Marriage Story | Movie Review
“Marriage Story” opens with one of the most romantic scenes in recent movie memory, as spouses Charlie (Adam Driver) and Nicole (Scarlett Johansson) list things they love about each other as we see scenes of domestic bliss. It’s a knockout of an opener, especially because we soon realize this genuine, funny and moving film is about this couple’s divorce.
That’s no spoiler because writer-director Noah Baumbach immediately reveals these lists are part of an exercise during a divorce mediation. Charlie is a New York theater director who has quite the reputation. Nicole acts in her husband’s theater company, having given up a potential career as a movie star following a breakthrough role shortly before she met Charlie. The film follows this couple as they go through the ringer that is divorce proceedings.
A key to this story working as well as it does is the lead performances, which are outstanding. Driver gives the best performance of the year. He is totally natural in the role and brings an emotional truth that is deep and resonant, so much so that even the slightest facial expressions convey volumes. He also nails a brief scene where he sings.
Johansson is also doing what may be the best work of her career. She makes the audience sympathize with her character but does not shrink from portraying Nicole’s flaws. She is open, vulnerable and authentic in a way that audiences rarely see from this movie star.
Baumbach clearly knew what gems he had in these performances, as many of his visual decisions help showcase Driver and Johansson’s work. Baumbach deploys close-ups perfectly to provide viewers with an almost subconscious intimacy with Charlie and Nicole. Similarly, he uses long takes that make every discussion feel more immediate and tense.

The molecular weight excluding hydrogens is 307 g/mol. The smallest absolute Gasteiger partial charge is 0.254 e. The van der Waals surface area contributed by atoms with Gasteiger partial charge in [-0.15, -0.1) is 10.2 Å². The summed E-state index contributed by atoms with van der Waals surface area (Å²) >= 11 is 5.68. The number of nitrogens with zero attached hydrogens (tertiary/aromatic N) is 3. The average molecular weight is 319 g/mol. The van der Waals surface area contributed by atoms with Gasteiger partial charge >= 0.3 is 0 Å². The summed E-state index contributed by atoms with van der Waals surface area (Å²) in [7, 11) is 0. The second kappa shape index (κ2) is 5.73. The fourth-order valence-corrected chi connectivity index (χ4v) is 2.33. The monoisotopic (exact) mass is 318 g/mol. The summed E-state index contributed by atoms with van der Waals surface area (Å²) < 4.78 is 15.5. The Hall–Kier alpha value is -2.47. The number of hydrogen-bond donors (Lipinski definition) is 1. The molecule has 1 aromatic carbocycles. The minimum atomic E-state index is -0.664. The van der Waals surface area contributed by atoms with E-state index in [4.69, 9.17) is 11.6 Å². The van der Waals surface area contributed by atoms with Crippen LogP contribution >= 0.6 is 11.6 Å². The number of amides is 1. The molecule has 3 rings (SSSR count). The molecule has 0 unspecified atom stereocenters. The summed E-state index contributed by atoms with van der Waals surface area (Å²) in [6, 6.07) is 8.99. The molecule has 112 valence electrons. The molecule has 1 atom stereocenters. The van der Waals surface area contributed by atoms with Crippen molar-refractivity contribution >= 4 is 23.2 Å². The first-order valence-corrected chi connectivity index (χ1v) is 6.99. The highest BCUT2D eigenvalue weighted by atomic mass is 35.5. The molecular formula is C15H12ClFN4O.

Baumbach also frames Driver and Johansson to almost imperceptibly underscore their separation. At least twice in the film, he shoots these actors in an individual shot with plenty of empty space longing to be filled before cutting to a shot of them on opposite ends of the screen. That physical distance conveys the emotional distance of these characters.
That visual storytelling only helps what is one of the best screenplays of the year. Known for his acerbic and bitter movies, Baumbach here delivers a human, well-observed, compassionate and relatable picture built on the foundation of those incredible opening montages, which get moviegoers invested in these characters right away. Every emotion on display, every narrative beat, every plot development and every character feels devastatingly real and honest. Aided by Randy Newman’s quietly affecting score, this is an immensely moving picture.
But it is not a joyless movie because Baumbach also provides plenty of humor that works as well as it does for the exact same reason the drama does: it feels authentic. An early scene that centers on serving divorce papers, for example, turns into a farcical tour de force precisely because we can see these people behaving in this way. That comedy provides just another enjoyable element to a film that is already abundantly rich.
The only knock I have against “Marriage Story” is it feels like Johansson’s character gets a bit lost in the second half of the movie. Baumbach structures the film to show both Charlie and Nicole’s side of things, but it seems clear that his sympathies lie with Charlie.
That might not be too surprising given that Baumbach himself is a New York director divorced from a movie actress (Jennifer Jason Leigh). But precisely because the scenes with Nicole are so effective in the first hour or so, we acutely feel when her character gets sidelined.
That hardly takes away from the cumulative effect of this masterpiece, a Netflix film available today. “Marriage Story” is among the very best movies of 2019. I give it 4.5 out of 5 stars.
“Marriage Story” stars Adam Driver, Scarlett Johansson, Laura Dern, Meritt Wever, Julie Hagerty, Alan Alda, Ray Liotta and Azhy Robertson. It is rated R for language throughout and sexual references and runs 2 hours and 16 minutes.